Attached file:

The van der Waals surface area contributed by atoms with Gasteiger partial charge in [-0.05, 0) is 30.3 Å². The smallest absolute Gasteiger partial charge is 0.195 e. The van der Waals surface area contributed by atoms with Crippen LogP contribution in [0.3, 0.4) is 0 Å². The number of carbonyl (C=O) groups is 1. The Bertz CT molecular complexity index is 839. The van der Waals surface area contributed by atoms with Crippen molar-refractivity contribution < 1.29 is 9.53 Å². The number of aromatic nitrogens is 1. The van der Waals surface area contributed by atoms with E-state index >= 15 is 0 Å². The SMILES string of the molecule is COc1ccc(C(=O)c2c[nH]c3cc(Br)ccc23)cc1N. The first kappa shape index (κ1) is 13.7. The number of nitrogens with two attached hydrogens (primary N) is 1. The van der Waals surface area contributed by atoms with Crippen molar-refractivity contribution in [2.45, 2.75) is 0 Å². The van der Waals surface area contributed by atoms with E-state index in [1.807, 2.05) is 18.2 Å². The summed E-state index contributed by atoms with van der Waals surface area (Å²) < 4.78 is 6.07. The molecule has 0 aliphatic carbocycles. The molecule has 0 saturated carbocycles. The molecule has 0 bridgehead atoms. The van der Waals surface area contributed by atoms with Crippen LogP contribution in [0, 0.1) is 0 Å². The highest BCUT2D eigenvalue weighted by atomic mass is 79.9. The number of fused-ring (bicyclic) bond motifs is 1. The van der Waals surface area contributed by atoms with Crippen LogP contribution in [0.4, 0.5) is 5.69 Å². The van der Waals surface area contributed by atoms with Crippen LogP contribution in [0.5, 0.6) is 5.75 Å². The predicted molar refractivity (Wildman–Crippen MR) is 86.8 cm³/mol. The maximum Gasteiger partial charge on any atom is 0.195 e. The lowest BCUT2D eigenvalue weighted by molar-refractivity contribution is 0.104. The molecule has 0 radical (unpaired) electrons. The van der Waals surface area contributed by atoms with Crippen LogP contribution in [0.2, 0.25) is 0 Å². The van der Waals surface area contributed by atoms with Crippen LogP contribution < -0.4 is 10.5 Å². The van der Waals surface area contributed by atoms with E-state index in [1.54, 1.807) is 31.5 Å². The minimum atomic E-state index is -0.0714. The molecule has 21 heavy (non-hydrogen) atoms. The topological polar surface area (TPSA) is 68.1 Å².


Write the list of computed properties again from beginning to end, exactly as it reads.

The van der Waals surface area contributed by atoms with Gasteiger partial charge in [-0.05, 0) is 30.3 Å². The smallest absolute Gasteiger partial charge is 0.195 e. The van der Waals surface area contributed by atoms with Crippen LogP contribution in [0.3, 0.4) is 0 Å². The number of carbonyl (C=O) groups is 1. The Bertz CT molecular complexity index is 839. The van der Waals surface area contributed by atoms with Crippen molar-refractivity contribution < 1.29 is 9.53 Å². The number of aromatic nitrogens is 1. The van der Waals surface area contributed by atoms with E-state index >= 15 is 0 Å². The SMILES string of the molecule is COc1ccc(C(=O)c2c[nH]c3cc(Br)ccc23)cc1N. The first kappa shape index (κ1) is 13.7. The number of nitrogens with two attached hydrogens (primary N) is 1. The van der Waals surface area contributed by atoms with Crippen molar-refractivity contribution in [2.45, 2.75) is 0 Å². The van der Waals surface area contributed by atoms with E-state index in [1.807, 2.05) is 18.2 Å². The summed E-state index contributed by atoms with van der Waals surface area (Å²) < 4.78 is 6.07. The molecule has 0 aliphatic carbocycles. The molecule has 0 saturated carbocycles. The molecule has 0 bridgehead atoms. The van der Waals surface area contributed by atoms with Crippen LogP contribution in [0, 0.1) is 0 Å². The highest BCUT2D eigenvalue weighted by atomic mass is 79.9. The number of fused-ring (bicyclic) bond motifs is 1. The van der Waals surface area contributed by atoms with Crippen LogP contribution in [0.4, 0.5) is 5.69 Å². The van der Waals surface area contributed by atoms with Crippen LogP contribution in [0.5, 0.6) is 5.75 Å². The predicted molar refractivity (Wildman–Crippen MR) is 86.8 cm³/mol. The maximum Gasteiger partial charge on any atom is 0.195 e. The lowest BCUT2D eigenvalue weighted by molar-refractivity contribution is 0.104. The molecule has 0 radical (unpaired) electrons. The van der Waals surface area contributed by atoms with Crippen LogP contribution in [0.2, 0.25) is 0 Å². The van der Waals surface area contributed by atoms with Crippen LogP contribution < -0.4 is 10.5 Å². The van der Waals surface area contributed by atoms with E-state index in [1.54, 1.807) is 31.5 Å². The minimum atomic E-state index is -0.0714. The molecule has 21 heavy (non-hydrogen) atoms. The topological polar surface area (TPSA) is 68.1 Å².